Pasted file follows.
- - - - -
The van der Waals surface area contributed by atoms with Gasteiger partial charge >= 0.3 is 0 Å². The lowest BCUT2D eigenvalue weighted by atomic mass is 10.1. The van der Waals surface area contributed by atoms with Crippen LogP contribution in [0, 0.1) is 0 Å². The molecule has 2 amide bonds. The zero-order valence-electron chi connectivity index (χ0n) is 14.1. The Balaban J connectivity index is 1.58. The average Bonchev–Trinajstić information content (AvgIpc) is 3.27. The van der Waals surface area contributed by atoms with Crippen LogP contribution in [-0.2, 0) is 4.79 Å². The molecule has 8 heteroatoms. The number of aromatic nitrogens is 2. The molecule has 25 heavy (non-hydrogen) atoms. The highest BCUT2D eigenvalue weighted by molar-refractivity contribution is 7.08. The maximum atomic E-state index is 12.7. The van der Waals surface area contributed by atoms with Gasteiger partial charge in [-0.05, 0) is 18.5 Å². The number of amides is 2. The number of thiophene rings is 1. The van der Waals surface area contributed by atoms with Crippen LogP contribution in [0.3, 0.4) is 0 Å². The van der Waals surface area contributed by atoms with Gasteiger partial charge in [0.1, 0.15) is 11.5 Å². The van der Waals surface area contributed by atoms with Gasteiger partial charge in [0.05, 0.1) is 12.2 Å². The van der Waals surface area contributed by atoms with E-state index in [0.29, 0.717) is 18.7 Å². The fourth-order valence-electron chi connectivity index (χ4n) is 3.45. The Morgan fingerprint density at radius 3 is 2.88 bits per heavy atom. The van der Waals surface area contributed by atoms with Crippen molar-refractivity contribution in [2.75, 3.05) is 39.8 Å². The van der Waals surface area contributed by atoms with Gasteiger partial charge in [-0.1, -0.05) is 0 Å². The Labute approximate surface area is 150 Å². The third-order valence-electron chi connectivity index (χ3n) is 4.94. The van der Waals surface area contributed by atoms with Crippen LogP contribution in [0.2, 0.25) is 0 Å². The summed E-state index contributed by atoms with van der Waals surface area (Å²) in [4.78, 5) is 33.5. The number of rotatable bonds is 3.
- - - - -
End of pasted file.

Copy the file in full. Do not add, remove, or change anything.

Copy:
The van der Waals surface area contributed by atoms with Gasteiger partial charge >= 0.3 is 0 Å². The lowest BCUT2D eigenvalue weighted by atomic mass is 10.1. The van der Waals surface area contributed by atoms with Crippen LogP contribution in [0, 0.1) is 0 Å². The molecule has 2 amide bonds. The zero-order valence-electron chi connectivity index (χ0n) is 14.1. The Balaban J connectivity index is 1.58. The average Bonchev–Trinajstić information content (AvgIpc) is 3.27. The van der Waals surface area contributed by atoms with Crippen LogP contribution in [-0.2, 0) is 4.79 Å². The molecule has 8 heteroatoms. The number of aromatic nitrogens is 2. The molecule has 25 heavy (non-hydrogen) atoms. The highest BCUT2D eigenvalue weighted by molar-refractivity contribution is 7.08. The maximum atomic E-state index is 12.7. The van der Waals surface area contributed by atoms with Gasteiger partial charge in [-0.05, 0) is 18.5 Å². The number of amides is 2. The number of thiophene rings is 1. The van der Waals surface area contributed by atoms with Crippen LogP contribution in [0.3, 0.4) is 0 Å². The van der Waals surface area contributed by atoms with Gasteiger partial charge in [0.1, 0.15) is 11.5 Å². The van der Waals surface area contributed by atoms with Gasteiger partial charge in [0.05, 0.1) is 12.2 Å². The van der Waals surface area contributed by atoms with E-state index in [0.29, 0.717) is 18.7 Å². The fourth-order valence-electron chi connectivity index (χ4n) is 3.45. The Morgan fingerprint density at radius 3 is 2.88 bits per heavy atom. The van der Waals surface area contributed by atoms with Crippen molar-refractivity contribution in [2.75, 3.05) is 39.8 Å². The van der Waals surface area contributed by atoms with Gasteiger partial charge in [-0.1, -0.05) is 0 Å². The Labute approximate surface area is 150 Å². The third-order valence-electron chi connectivity index (χ3n) is 4.94. The van der Waals surface area contributed by atoms with Crippen LogP contribution in [0.2, 0.25) is 0 Å². The summed E-state index contributed by atoms with van der Waals surface area (Å²) in [4.78, 5) is 33.5. The number of rotatable bonds is 3.